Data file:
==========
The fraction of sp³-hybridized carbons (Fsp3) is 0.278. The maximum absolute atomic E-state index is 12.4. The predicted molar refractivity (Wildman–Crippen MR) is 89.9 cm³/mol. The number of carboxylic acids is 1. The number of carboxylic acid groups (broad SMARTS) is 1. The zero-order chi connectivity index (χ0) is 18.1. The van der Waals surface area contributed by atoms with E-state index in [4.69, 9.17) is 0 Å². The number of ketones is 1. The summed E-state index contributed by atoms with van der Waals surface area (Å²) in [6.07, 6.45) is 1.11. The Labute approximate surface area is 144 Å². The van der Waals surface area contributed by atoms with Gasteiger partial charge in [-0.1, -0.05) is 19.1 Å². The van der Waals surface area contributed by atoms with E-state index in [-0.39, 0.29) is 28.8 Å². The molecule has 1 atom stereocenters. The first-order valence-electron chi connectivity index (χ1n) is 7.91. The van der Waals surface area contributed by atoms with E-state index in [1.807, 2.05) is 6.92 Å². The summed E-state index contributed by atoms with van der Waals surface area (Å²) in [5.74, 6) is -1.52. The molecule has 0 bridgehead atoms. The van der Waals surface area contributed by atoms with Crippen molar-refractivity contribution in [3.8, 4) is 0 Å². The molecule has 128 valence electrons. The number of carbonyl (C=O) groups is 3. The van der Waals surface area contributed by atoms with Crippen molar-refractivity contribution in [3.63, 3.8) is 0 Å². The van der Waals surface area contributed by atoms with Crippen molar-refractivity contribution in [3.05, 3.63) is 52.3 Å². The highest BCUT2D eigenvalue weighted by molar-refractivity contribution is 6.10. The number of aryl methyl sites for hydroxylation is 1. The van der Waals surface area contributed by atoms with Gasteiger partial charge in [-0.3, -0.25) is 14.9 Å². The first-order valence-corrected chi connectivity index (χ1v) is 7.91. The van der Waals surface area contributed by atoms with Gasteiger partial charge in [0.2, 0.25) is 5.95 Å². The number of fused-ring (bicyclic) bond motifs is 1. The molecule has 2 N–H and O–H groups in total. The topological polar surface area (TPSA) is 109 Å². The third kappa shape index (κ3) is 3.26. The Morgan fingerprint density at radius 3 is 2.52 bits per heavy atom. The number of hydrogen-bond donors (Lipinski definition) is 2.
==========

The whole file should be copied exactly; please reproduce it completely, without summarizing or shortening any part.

The fraction of sp³-hybridized carbons (Fsp3) is 0.278. The maximum absolute atomic E-state index is 12.4. The predicted molar refractivity (Wildman–Crippen MR) is 89.9 cm³/mol. The number of carboxylic acids is 1. The number of carboxylic acid groups (broad SMARTS) is 1. The zero-order chi connectivity index (χ0) is 18.1. The van der Waals surface area contributed by atoms with E-state index in [4.69, 9.17) is 0 Å². The number of ketones is 1. The summed E-state index contributed by atoms with van der Waals surface area (Å²) in [6.07, 6.45) is 1.11. The Labute approximate surface area is 144 Å². The van der Waals surface area contributed by atoms with Gasteiger partial charge in [-0.1, -0.05) is 19.1 Å². The van der Waals surface area contributed by atoms with E-state index in [-0.39, 0.29) is 28.8 Å². The molecule has 1 atom stereocenters. The first-order valence-electron chi connectivity index (χ1n) is 7.91. The van der Waals surface area contributed by atoms with E-state index in [1.807, 2.05) is 6.92 Å². The summed E-state index contributed by atoms with van der Waals surface area (Å²) in [5.74, 6) is -1.52. The molecule has 0 bridgehead atoms. The van der Waals surface area contributed by atoms with Crippen molar-refractivity contribution in [3.8, 4) is 0 Å². The molecule has 128 valence electrons. The number of carbonyl (C=O) groups is 3. The van der Waals surface area contributed by atoms with Crippen molar-refractivity contribution in [3.63, 3.8) is 0 Å². The van der Waals surface area contributed by atoms with Crippen molar-refractivity contribution in [3.05, 3.63) is 52.3 Å². The highest BCUT2D eigenvalue weighted by molar-refractivity contribution is 6.10. The number of aryl methyl sites for hydroxylation is 1. The van der Waals surface area contributed by atoms with Gasteiger partial charge in [-0.3, -0.25) is 14.9 Å². The first-order valence-corrected chi connectivity index (χ1v) is 7.91. The van der Waals surface area contributed by atoms with Gasteiger partial charge in [0.2, 0.25) is 5.95 Å². The number of fused-ring (bicyclic) bond motifs is 1. The molecule has 2 N–H and O–H groups in total. The topological polar surface area (TPSA) is 109 Å². The third kappa shape index (κ3) is 3.26. The Morgan fingerprint density at radius 3 is 2.52 bits per heavy atom. The number of hydrogen-bond donors (Lipinski definition) is 2.